3. Heat the oil for deep frying on a medium high heat. To test readiness of the oil dip the back of a spoon into the batter and hover it over the oil - if the drop falls easily into the oil and sizzles back up within a few seconds and holds perfect round shape, the batter and oil is perfect for frying.
4. Holding the boondi jarni at a height over the frying pan, pour some batter into it. Using the spatula or round spoon make circular motions to aid the batter to drop into the oil. Stop when the pan is sufficiently filled with the boondis - do not overcrowd the pan.
5. Using the spare perforated spatula give the boondis a quick mix and let them fry for not more than 12-15 seconds - we need them just cooked, not crisp. If they are too crisp they will not absorb the syrup and break when you form the laddoos. Remove the fried boondis onto a plate lined with kitchen tissue. Wipe the jarni clean with a kitchen tissue or wash and pat dry between batches if possible - this is done to unclog the jarni perforations (holes) as gram flour batter dries up quickly.
7. Continue frying the boondis till all the batter is used up. Make sure that the heat of the oil is maintained - not too hot, not too cool.
8. Next, make the sugar syrup by placing the sugar (3 cups) and the water (1-1/14 cups) in a pan, stir only until the sugar is dissolved. After that let the mixture come to a rolling boil. Check for 2 string consistency by dipping the spoon into the syrup and dab a drop of it with your index finger. Press this drop of syrup between your index finger and thumb. If it forms two strings, without breaking, your syrup is ready. Remove pan from heat. see note#6 & 7
9. Transfer the boondis into this hot syrup, add the flavouring - cardamom powder and cloves (or powder) and give it a gentle mix - don't use too much pressure or you could crush the boondis.  Let them soak up the syrup until the mixture is cool enough for you to handle. You must shape the laddoos when the mixture is still reasonably hot.
10. In the meanwhile heat some ghee in a small pan and fry the raisins till they turn golden - quickly remove them before they burn and add them to the boondi mixture. Alternatively you may place just one or two raisins on top of each laddoo while shaping them.
11. To shape the laddoos, grab a handful of the hot mixture and give it a gentle but firm squeeze. The excess boondis will fall off after which you can press the mixture lightly into a round shape. Place a raisin/nut on top if desired. Continue until all the mixture is used up.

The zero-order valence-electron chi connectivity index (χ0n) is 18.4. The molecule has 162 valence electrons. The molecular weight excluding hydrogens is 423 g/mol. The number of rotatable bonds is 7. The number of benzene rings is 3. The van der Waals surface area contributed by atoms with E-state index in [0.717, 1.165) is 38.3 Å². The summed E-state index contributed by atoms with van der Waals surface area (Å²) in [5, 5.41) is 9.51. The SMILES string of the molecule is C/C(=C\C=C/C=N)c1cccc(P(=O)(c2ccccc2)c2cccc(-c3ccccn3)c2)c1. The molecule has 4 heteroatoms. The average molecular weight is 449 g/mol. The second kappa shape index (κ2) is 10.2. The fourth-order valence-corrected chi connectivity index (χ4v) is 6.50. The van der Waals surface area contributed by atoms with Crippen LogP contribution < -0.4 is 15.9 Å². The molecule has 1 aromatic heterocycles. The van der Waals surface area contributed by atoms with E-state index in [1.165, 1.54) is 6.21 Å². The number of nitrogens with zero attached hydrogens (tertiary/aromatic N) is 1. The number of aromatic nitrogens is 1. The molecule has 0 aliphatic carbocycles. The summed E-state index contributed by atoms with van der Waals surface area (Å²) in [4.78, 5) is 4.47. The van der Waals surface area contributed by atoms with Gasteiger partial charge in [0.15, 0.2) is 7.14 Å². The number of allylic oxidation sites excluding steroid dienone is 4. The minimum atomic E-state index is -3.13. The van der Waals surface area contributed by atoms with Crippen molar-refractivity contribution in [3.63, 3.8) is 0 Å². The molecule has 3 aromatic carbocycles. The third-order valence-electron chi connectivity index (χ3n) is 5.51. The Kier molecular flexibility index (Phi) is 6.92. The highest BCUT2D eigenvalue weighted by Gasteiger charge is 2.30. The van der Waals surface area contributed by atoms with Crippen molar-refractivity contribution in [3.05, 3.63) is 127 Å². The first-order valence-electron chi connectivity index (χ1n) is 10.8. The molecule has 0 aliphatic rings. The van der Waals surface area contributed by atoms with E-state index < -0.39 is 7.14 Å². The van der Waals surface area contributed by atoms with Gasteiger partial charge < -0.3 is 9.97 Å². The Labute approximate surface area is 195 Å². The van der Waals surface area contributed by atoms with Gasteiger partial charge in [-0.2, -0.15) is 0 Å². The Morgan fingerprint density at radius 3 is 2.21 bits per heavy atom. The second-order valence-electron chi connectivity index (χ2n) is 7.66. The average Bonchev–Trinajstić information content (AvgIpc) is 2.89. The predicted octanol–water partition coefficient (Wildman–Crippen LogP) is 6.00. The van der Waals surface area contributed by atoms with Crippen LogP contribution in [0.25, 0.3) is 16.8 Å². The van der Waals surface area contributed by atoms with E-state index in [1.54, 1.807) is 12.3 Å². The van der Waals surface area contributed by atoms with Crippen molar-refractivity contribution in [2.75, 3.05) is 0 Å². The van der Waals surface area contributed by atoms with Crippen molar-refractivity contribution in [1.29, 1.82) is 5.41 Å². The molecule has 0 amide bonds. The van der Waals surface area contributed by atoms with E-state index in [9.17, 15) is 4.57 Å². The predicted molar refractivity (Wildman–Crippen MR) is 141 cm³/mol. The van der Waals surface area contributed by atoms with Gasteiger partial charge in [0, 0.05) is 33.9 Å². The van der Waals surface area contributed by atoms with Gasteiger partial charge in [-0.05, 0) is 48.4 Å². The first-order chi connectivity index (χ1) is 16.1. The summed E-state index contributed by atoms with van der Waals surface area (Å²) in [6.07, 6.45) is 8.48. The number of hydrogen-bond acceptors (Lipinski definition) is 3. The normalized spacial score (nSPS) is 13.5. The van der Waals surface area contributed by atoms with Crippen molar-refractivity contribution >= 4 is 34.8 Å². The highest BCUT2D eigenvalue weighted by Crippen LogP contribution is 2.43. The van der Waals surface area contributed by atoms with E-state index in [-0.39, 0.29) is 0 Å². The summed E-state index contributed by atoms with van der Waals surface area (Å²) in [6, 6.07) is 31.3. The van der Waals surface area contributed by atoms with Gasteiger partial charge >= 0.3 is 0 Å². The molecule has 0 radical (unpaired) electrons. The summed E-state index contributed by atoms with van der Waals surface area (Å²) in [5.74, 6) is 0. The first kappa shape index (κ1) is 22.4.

12. Once cooled completely store them in airtight containers.

Tips to make the perfect boondis:
1. The addition of the pinch of salt to the batter is optional but I always like to add a bit salt to sweets as it helps balance the sweetness
2. There are usually two varieties of chickpea flour available in the market. The texture (fine or coarsely ground) will determine how much water is required to make a flowy batter of dripping consistency. The idea is to get a batter that is thin enough to form droplets when released from a height into the hot oil. If the batter is too thick the shape of the boondi will be ovalish or having tails. If the batter is too thin it wont form shape at all. While making the batter don't add all the water in one go. You may not need all the water mentioned in the recipe, use just enough to get a flowy batter.
3. Resist the urge to eat the boondis as soon as they are fried. Addictive as they are you may end up eating too many and not have enough for the laddoos :-) - which also means that the boondi-sugar syrup ratio can get messed up and the mixture will be too sticky to be shaped (true story!)

Tips to make the perfect sugar syrup:
4. I always like to measure ingredients using a kitchen weighing scale as it gives the most accurate results. Since granulated sugar is available in different textures - fine granules, large granules etc, it is always better to weigh. You may end up using a lot more of fine granulated sugar in a cup measure.
5. To make a syrup of 2 string consistency you need water that is half the volume of the sugar minus a little. Make sure you measure out accurately.
What is 1 string / 2 string consistency? When sugar and water dissolves and begins to boil it turns glossy and bubbles are formed on the surface. The boiling process helps thicken the liquid further. 1 string consistency of syrup is achieved when you take a drop of syrup and press it between your thumb and index finger. If it forms a single thread without breaking, your syrup has reached 1 string consistency. This is required in the preparation of pedas and burfis (badam, pista, kaju) - where the bite is not hard. When you continue boiling the syrup further it thickens some more and if you press a drop of it between your thumb and index finger two strings will form. This is 2 string consistency which is required in the preparation of boondi laddoos. Read more here
Once 2 string consistency is achieved the sugar thickens further and quickly begins to crystallize (turns into a thick granular, opaque paste)
6. Some people make the sugar syrup first but if you are a novice at this and you take too much time to fry the boondis the sugar will crystallize as it begins to cool and will form a sugary glaze on the laddoos
7. For the syrup to thicken and turn into a 2 string consistency it will take you anywhere between 8-10 mins (for this quantity), have patience and give it your undivided attention. Once it reaches the desired consistency you need to take the pan off the heat quickly or the syrup will begin to crystallize. To prevent crystallization, brush the sides of the pan (edges close to the syrup) with plain water.
8. Some people like to add only the required amount of syrup to the boondi instead of adding all the boondi directly into the syrup - you can try this method if you are uncertain of the 1 string - 2 string consistencies of the sugar syrup. You can top up with the syrup if you feel it is required to help the mixture hold shape.